Karzai sees not Taliban, but US as big challenge

  • Matthew Rosenberg and Azam Ahmed, Kabul
  • |
  • Updated: Jul 05, 2013 01:53 IST

It was not until after the meeting of top security officials had ended, as President Hamid Karzai stood in a corridor with a handful of advisers, that his frustration with the United States boiled over.

The attempt to open peace talks with the Taliban in Qatar, he fumed, was “in reality an attempt to cut him out and make an American deal with the Taliban,” according to one of the officials who saw the outburst.

The Taliban’s sudden willingness to talk in June looked like a potential coup for US diplomacy. The result has been anything but - and not just because the Taliban have done more grandstanding than negotiating since opening their Qatar office.

Karzai quickly called off Afghan participation in the talks. And now, two weeks later, persuading him to restore his delegation would most likely take more than the US would be willing to deliver, according to Afghans familiar with his thinking.

He wants a firm commitment on the number of US troops that would stay in Afghanistan past next year, and a lead role in peace efforts, the Afghans said, speaking on the condition of anonymity to discuss diplomatic matters.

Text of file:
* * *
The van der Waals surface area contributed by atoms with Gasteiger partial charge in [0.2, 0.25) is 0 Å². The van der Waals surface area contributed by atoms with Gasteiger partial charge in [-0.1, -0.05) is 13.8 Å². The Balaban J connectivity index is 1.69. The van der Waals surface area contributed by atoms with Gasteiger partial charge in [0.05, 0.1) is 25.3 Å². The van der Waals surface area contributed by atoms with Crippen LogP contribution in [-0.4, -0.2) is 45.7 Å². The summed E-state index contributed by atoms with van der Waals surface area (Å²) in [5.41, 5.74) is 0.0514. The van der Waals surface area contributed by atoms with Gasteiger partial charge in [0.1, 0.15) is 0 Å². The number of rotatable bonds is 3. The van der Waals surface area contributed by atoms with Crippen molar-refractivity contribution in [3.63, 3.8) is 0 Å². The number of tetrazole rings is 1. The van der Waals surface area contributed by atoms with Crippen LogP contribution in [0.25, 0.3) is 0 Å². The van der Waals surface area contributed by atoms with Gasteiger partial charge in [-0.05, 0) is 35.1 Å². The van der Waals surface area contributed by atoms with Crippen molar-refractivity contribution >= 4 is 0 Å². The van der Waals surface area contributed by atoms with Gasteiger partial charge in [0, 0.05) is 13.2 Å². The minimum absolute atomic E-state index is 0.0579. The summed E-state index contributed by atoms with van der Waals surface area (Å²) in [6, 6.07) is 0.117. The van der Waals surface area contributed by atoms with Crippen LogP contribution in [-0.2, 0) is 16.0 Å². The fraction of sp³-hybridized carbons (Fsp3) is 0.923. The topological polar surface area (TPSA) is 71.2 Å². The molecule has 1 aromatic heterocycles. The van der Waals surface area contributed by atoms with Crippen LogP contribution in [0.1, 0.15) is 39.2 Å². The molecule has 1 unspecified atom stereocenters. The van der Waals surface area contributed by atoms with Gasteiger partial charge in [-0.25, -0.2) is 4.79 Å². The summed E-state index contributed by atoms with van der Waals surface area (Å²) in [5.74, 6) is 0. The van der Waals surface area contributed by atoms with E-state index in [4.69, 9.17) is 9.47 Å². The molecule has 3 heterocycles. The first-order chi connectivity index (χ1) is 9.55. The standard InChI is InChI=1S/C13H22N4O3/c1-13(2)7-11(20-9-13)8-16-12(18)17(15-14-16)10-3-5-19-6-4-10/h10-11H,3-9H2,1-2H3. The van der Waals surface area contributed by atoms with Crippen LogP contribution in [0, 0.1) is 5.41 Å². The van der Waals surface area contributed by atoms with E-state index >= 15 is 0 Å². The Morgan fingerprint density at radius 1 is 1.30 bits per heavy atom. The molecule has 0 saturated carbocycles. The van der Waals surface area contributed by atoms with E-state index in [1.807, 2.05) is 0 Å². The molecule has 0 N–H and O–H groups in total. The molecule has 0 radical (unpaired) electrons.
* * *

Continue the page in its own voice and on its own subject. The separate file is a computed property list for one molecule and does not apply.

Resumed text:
Karzai also wants a mutual security pact that would compel the US to protect Afghanistan against Pakistan, and, possibly, even take direct military action against Taliban havens on Pakistani soil, they said.

All of that is rooted in one of Karzai’s core beliefs, according to those who know him: that the central challenge facing his government is not the Taliban insurgency, but rather in bringing the US around to his way of thinking.

“Assurances that America will take care of us will no longer do for the president,” said the Afghan official who witnessed the president’s outburst. To move forward, Karzai wants “certainties.”

The developments around the Qatar peace opening seemed to be ripped directly from Karzai’s personal nightmare script: that his government would be marginalized in the US endgame in Afghanistan.

He has long voiced suspicions about U.S.-orchestrated Taliban talks, and he recently has told those around him that the Qatar process could result in a separate peace deal between the US, the Taliban and the group’s backers in Pakistan, and perhaps even his political opponents within Afghanistan as well. NYT


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